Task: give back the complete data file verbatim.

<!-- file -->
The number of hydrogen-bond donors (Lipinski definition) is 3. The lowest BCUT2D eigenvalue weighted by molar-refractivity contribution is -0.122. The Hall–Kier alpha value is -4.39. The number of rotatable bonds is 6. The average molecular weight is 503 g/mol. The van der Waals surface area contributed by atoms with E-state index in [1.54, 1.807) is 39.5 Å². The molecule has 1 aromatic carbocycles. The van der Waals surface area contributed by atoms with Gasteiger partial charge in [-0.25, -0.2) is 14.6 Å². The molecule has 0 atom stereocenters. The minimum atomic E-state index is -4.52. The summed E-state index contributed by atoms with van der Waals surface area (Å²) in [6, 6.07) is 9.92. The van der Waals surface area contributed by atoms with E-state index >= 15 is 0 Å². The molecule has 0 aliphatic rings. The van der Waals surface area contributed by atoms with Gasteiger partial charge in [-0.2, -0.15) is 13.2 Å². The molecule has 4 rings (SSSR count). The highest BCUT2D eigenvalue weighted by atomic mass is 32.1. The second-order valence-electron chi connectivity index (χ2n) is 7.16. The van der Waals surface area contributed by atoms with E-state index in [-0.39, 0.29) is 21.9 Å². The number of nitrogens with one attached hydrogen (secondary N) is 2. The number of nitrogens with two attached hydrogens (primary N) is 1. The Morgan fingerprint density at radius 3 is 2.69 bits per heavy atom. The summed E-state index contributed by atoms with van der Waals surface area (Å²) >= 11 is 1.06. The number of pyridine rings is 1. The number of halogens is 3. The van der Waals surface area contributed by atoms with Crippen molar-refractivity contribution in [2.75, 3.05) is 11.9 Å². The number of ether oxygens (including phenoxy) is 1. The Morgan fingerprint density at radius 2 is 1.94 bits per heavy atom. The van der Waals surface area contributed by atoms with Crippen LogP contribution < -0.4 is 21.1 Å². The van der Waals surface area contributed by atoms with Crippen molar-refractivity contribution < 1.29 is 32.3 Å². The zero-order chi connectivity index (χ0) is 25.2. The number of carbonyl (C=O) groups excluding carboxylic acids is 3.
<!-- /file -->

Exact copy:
The number of hydrogen-bond donors (Lipinski definition) is 3. The lowest BCUT2D eigenvalue weighted by molar-refractivity contribution is -0.122. The Hall–Kier alpha value is -4.39. The number of rotatable bonds is 6. The average molecular weight is 503 g/mol. The van der Waals surface area contributed by atoms with E-state index in [1.54, 1.807) is 39.5 Å². The molecule has 1 aromatic carbocycles. The van der Waals surface area contributed by atoms with Gasteiger partial charge in [-0.25, -0.2) is 14.6 Å². The molecule has 0 atom stereocenters. The minimum atomic E-state index is -4.52. The summed E-state index contributed by atoms with van der Waals surface area (Å²) in [6, 6.07) is 9.92. The van der Waals surface area contributed by atoms with E-state index >= 15 is 0 Å². The molecule has 0 aliphatic rings. The van der Waals surface area contributed by atoms with Gasteiger partial charge in [-0.2, -0.15) is 13.2 Å². The molecule has 4 rings (SSSR count). The highest BCUT2D eigenvalue weighted by atomic mass is 32.1. The second-order valence-electron chi connectivity index (χ2n) is 7.16. The van der Waals surface area contributed by atoms with E-state index in [-0.39, 0.29) is 21.9 Å². The number of nitrogens with one attached hydrogen (secondary N) is 2. The number of nitrogens with two attached hydrogens (primary N) is 1. The Morgan fingerprint density at radius 3 is 2.69 bits per heavy atom. The summed E-state index contributed by atoms with van der Waals surface area (Å²) >= 11 is 1.06. The number of pyridine rings is 1. The number of halogens is 3. The van der Waals surface area contributed by atoms with Crippen molar-refractivity contribution in [2.75, 3.05) is 11.9 Å². The number of ether oxygens (including phenoxy) is 1. The Morgan fingerprint density at radius 2 is 1.94 bits per heavy atom. The van der Waals surface area contributed by atoms with Crippen LogP contribution < -0.4 is 21.1 Å². The van der Waals surface area contributed by atoms with Crippen molar-refractivity contribution < 1.29 is 32.3 Å². The zero-order chi connectivity index (χ0) is 25.2. The number of carbonyl (C=O) groups excluding carboxylic acids is 3.